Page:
US state of Maryland joins states rejecting President Donald Trump’s request to turn over voter information

July 3, 2017 10:30 pm

A President impersonator (R) works the crowd in Times Square in New York on July, 3, 2017, a day before Americans prepare to celebrate the July 4th holiday. (Photo by AFP)

The state of has joined other states in declining a request from US President Donald Trump to turn over voter information to the administration after the 2016 presidential election.
Linda Lamone, the Old Line State’s administrator of elections wrote a letter to the vice chair of Trump’s advisory commission on election integrity, Kansas Secretary of State Kris Kobach, to reject the request.
“Disclosure of some of the information encompassed by your request may be prohibited under State and/or federal law,” Lamone (pictured below) wrote. “Accordingly, I am denying your request.”
Trump’s election panel has been rejected by more than half the states in its effort to prove the president’s widely debunked claim that millions of illegal votes made him lose the popular vote in the 2016 presidential election to Democratic nominee Hillary Clinton.
The panel has been seeking the names, birthdays, the last four digits of Social Security numbers and voting history of all registered voters.
Maryland Attorney General Brian E. Frosh also released a statement, calling the request “repugnant.”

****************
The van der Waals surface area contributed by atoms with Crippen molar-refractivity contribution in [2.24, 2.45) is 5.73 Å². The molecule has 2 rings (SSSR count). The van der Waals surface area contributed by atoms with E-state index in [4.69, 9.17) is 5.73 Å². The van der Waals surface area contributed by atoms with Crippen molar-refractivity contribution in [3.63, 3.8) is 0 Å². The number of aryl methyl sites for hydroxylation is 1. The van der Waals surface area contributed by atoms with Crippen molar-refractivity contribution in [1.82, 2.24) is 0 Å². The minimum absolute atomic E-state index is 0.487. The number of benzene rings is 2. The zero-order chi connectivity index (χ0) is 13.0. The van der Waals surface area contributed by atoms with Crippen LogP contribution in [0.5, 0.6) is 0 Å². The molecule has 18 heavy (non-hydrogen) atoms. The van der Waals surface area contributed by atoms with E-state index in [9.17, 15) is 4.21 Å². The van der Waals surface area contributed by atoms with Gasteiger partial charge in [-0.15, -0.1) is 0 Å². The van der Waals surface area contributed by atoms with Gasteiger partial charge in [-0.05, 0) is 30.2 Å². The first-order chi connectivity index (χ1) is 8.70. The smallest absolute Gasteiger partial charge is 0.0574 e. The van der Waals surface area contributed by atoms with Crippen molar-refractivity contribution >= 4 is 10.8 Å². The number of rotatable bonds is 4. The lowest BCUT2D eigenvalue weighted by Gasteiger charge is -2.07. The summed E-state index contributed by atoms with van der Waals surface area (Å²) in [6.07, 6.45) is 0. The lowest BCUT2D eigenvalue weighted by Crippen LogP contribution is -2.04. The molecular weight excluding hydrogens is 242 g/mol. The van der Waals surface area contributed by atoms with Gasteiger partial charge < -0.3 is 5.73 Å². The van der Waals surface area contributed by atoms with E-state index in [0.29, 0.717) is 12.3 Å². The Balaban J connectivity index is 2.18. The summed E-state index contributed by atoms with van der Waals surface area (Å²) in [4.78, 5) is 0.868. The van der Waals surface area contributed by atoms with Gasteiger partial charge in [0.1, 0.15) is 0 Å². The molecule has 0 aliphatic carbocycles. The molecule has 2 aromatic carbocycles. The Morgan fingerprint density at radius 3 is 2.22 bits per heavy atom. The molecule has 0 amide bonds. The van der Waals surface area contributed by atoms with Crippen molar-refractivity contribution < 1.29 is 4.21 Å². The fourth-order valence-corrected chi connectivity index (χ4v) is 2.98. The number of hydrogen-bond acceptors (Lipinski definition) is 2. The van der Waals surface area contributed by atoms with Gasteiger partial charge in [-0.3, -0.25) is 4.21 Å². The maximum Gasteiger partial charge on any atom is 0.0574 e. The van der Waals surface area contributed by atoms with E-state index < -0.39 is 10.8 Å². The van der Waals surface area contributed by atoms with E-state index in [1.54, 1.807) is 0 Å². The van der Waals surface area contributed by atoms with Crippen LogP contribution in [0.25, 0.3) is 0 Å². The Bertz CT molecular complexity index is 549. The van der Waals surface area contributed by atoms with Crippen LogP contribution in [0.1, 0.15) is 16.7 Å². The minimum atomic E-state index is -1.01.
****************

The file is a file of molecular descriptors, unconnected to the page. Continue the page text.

“I find this request for the personal information of millions of Marylanders repugnant,” Frosh (pictured above) said. “It appears designed only to intimidate voters and to indulge President Trump’s fantasy that he won the popular vote. “
“Repeating incessantly a false story of expansive voter fraud, and then creating a commission to rule that narrative, does not make it any more true.”
The vice chair of President Trump’s commission on election integrity (pictured above) has hit back at states refusing to follow suit, asking “What are they trying to hide?”
“Frankly, if a state like Kentucky or California won’t provide available information, one has to ask the question, ‘Why not?’” Kobach said on June 30. “I mean, what are they trying to hide if they don’t want a presidential advisory commission to study their state voter rolls?”

Former Secretary of State Hillary Clinton speaks to guests at the American Library Association’s (ALA) annual conference on June 27, 2017 in Chicago, Illinois. (Photo by AFP)

Trump gained almost 2.9 million votes less that Clinton but managed to win the electoral vote to become the US president.
The 2016 race also made the former secretary of state the most popular candidate in US history.
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